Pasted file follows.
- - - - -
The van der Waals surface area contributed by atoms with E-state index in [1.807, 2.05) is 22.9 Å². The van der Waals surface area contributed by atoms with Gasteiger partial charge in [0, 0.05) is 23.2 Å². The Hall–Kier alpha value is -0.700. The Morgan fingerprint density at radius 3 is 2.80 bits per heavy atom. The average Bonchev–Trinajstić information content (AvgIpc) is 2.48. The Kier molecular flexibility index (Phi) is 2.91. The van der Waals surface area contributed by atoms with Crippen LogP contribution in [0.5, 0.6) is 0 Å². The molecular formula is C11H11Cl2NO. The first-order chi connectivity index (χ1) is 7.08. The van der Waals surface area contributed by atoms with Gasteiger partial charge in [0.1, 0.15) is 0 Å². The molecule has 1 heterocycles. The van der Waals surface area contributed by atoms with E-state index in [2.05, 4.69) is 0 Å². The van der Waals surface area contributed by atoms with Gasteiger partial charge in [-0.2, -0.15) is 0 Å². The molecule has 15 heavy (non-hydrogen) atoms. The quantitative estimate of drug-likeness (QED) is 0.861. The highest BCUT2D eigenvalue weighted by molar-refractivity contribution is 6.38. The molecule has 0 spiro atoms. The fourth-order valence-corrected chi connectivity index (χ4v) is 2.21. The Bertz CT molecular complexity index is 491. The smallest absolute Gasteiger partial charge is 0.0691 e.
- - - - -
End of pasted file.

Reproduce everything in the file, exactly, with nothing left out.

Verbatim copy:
The van der Waals surface area contributed by atoms with E-state index in [1.807, 2.05) is 22.9 Å². The van der Waals surface area contributed by atoms with Gasteiger partial charge in [0, 0.05) is 23.2 Å². The Hall–Kier alpha value is -0.700. The Morgan fingerprint density at radius 3 is 2.80 bits per heavy atom. The average Bonchev–Trinajstić information content (AvgIpc) is 2.48. The Kier molecular flexibility index (Phi) is 2.91. The van der Waals surface area contributed by atoms with Crippen LogP contribution in [0.5, 0.6) is 0 Å². The molecular formula is C11H11Cl2NO. The first-order chi connectivity index (χ1) is 7.08. The van der Waals surface area contributed by atoms with Gasteiger partial charge in [0.1, 0.15) is 0 Å². The molecule has 1 heterocycles. The van der Waals surface area contributed by atoms with E-state index in [2.05, 4.69) is 0 Å². The van der Waals surface area contributed by atoms with Gasteiger partial charge in [-0.2, -0.15) is 0 Å². The molecule has 15 heavy (non-hydrogen) atoms. The quantitative estimate of drug-likeness (QED) is 0.861. The highest BCUT2D eigenvalue weighted by molar-refractivity contribution is 6.38. The molecule has 0 spiro atoms. The fourth-order valence-corrected chi connectivity index (χ4v) is 2.21. The Bertz CT molecular complexity index is 491. The smallest absolute Gasteiger partial charge is 0.0691 e.